PERL Emphasizes Citizen Participation in Budgeting for Good Governance, Transparency, and Accountability
By Femi Mustapha
The Partnership to Engage, Reform, and Learn (PERL), in collaboration with various civil society organizations working across different sectors of the budget, underscores the critical role of citizen participation in budgeting. This involvement is instrumental in promoting good governance, transparency, and accountability in public spending.
During a one-day technical session held in Kaduna, Mr. Abel Adejor, Team Lead of PERL, a UK-supported governance program, highlighted the need for sustained advocacy on citizen’s budgets. This approach aims to foster a more participatory and inclusive budgeting process, ensuring that public funds are allocated in alignment with the needs and aspirations of the citizens. The session focused on building citizens’ capacity for budget analysis and advocacy in preparation for the 2024 budget draft.
The program was organized by the Kaduna Local Government Accountability Mechanism and the Coalition of Associations for Leadership, Peace, Empowerment, and Development (CALPED), in collaboration with Budget Research and Development Policy Advocacy Center (BREDPAC), Institute of Budget and Policy, Africa, and Ihifix, with the support of PERL.
Mr. Seth Luke emphasized the session’s objectives, which included a better understanding of citizens’ participation in budget processes, with a focus on budget analysis and advocacy, as well as tracking implementation. The aims were to deepen civil society’s capacity for evidence-based budget advocacy, particularly in key sectors like health and education, and to facilitate the review of the Kaduna Citizens’ Feedback app to enhance its user-friendliness and empower citizens to influence budget implementation.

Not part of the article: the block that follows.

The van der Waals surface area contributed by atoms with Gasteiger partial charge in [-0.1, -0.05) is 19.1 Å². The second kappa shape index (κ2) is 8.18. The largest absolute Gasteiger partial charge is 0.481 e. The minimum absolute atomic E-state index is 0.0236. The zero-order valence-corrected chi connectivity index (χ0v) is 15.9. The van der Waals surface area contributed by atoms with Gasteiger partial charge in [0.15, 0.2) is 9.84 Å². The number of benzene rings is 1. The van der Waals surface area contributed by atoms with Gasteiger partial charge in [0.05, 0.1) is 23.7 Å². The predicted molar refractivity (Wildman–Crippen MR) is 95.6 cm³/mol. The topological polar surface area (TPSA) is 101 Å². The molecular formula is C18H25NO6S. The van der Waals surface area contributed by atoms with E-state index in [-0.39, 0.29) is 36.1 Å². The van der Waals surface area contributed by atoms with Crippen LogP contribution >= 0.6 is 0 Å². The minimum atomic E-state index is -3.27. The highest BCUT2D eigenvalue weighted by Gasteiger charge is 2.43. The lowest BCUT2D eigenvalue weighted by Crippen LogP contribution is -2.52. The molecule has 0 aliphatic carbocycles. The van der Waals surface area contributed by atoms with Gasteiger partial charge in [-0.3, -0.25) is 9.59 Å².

Mr. Ishaku Yusuf Goje of CALPED defined a budget as an estimation of revenue and expenses over a specified future period, subject to periodic evaluation. He stressed that budgets can be created for various entities, from individuals and families to governments and organizations.
Budget advocacy, according to Goje, involves civil society organizations and communities influencing the allocation and expenditure of government resources to address the needs of different population groups, including key populations, women, girls, people with disabilities, and other vulnerable groups.
Budget analysis, he explained, is the process of comparing actual income and expenditures to the budget to ensure it remains on track. Conducting a budget analysis provides an opportunity to correct overspending and update financial forecasts.
Goje highlighted the positive impact of citizens’ participation in the budgetary process on effective service delivery in the public sectors of developing countries. He emphasized that citizens, as the primary stakeholders, play a crucial role in shaping the state’s development.
Goje stressed the importance of transparency in government, especially for administrations seeking to engage with the public and improve people’s lives. He called on stakeholders, including civil society organizations, to be actively involved in budget analysis and advocacy.
A participant, Simeon Olatunde, emphasized that the budget is the lifeblood of the economy and noted that the workshop enhanced participants’ ability to engage constructively with the government and its agencies in the budget process.